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FDA awards another non-opioid pain drug breakthrough status

Second drug fast-tracked amid addiction epidemic

FDA

The FDA is prioritising the approval of new non-opioid pain treatments, as part of the US battle against its opioid addiction epidemic.

The US regulator yesterday awarded Concentric Analgesics and its pipeline drug CA-008 in post-surgical pain with an FDA Breakthrough Therapy designation (BTD).

Concentric specialises in novel non-opioid pain therapeutics, and CA-008 is a first-in-class non-opioid therapeutic that rapidly converts to capsaicin, a potent TRPV1-agonist.

The company says CA-008 provides long-lasting pain relief after a single, local injection by selectively desensitising pain-conducting nerve fibres, without producing numbness or weakness.

Frank Bellizzi, CEO of Concentric Analgesics said the BTD confirmed the strong early data for the treatment, which is designed to treat pain and eliminate the need for opioids in the post-operative period.

The Breakthrough Therapy designation is based on phase Ib placebo-controlled clinical trial in patients undergoing bunionectomy. In this study, CA-008, at the highest dose, showed a 63% reduction of pain intensity when compared to placebo, and a nearly 50% reduction in opioid consumption in patients taking CA-008, compared to placebo.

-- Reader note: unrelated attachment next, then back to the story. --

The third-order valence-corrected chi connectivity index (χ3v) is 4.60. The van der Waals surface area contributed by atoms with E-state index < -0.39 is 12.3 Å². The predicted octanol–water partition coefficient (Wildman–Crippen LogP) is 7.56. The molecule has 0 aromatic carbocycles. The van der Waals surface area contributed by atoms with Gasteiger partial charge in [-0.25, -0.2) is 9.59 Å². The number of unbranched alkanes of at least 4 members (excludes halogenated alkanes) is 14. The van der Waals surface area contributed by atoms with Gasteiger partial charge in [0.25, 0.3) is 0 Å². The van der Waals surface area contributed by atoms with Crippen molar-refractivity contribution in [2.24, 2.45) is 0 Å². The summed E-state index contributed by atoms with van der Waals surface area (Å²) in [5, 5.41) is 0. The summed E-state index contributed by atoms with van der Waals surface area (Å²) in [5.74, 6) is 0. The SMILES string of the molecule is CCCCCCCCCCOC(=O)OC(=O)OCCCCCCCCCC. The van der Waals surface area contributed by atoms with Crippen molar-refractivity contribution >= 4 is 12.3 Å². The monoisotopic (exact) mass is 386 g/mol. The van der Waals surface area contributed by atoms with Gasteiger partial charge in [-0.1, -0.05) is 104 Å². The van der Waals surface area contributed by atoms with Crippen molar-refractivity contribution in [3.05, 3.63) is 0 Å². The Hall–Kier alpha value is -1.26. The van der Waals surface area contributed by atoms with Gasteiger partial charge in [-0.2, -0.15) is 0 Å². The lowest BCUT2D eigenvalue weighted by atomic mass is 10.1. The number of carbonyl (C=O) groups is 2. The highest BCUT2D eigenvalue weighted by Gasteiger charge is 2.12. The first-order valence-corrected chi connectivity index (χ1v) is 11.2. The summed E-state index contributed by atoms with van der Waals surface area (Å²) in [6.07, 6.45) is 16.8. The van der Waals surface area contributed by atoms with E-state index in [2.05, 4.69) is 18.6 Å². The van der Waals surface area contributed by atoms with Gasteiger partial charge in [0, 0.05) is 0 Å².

The announcement follows a BTD in June for Heron Therapeutics and its HTX-011, also for post-operative pain management.

Other non-opioid treatments in the late-stage pipeline are Pfizer and Lilly’s tanezumab and Regeneron and Teva’s fasinumab.

The FDA has called the opioid epidemic “one of the most profound public health crises” facing the US, and is working with other US agencies on a range of measures to prevent more people becoming addicted to opioid painkillers after having been prescribed them by doctors. Many addicted people progress from prescription painkillers on to heroin, a deadly trend which contributed to deaths from drug overdose rise to 72,000 last year.

Studies suggest that that one in 10 patients in the US become addicted or dependent on opioids following surgery, adding to their prescription for patients with chronic pain conditions.

For this reason, the FDA is encouraging new alternatives and products, including an ‘innovation challenge’ to spur the development of medical devices, including diagnostic tests and digital health tech to help combat the crisis.

Meanwhile one company, Purdue Pharma, has become increasingly identified for fuelling the epidemic with its opioid products, especially OxyContin, a timed-release formulation of opioid pain medication oxycodone.

An in-depth investigation published this week by the Financial Times pharma correspondent David Crow How Purdue’s ‘one-two’ punch fuelled the market for opioids claims the company’s aggressive marketing played a major role in creating the epidemic of addiction.

Article by
Andrew McConaghie

12th September 2018

From: Marketing

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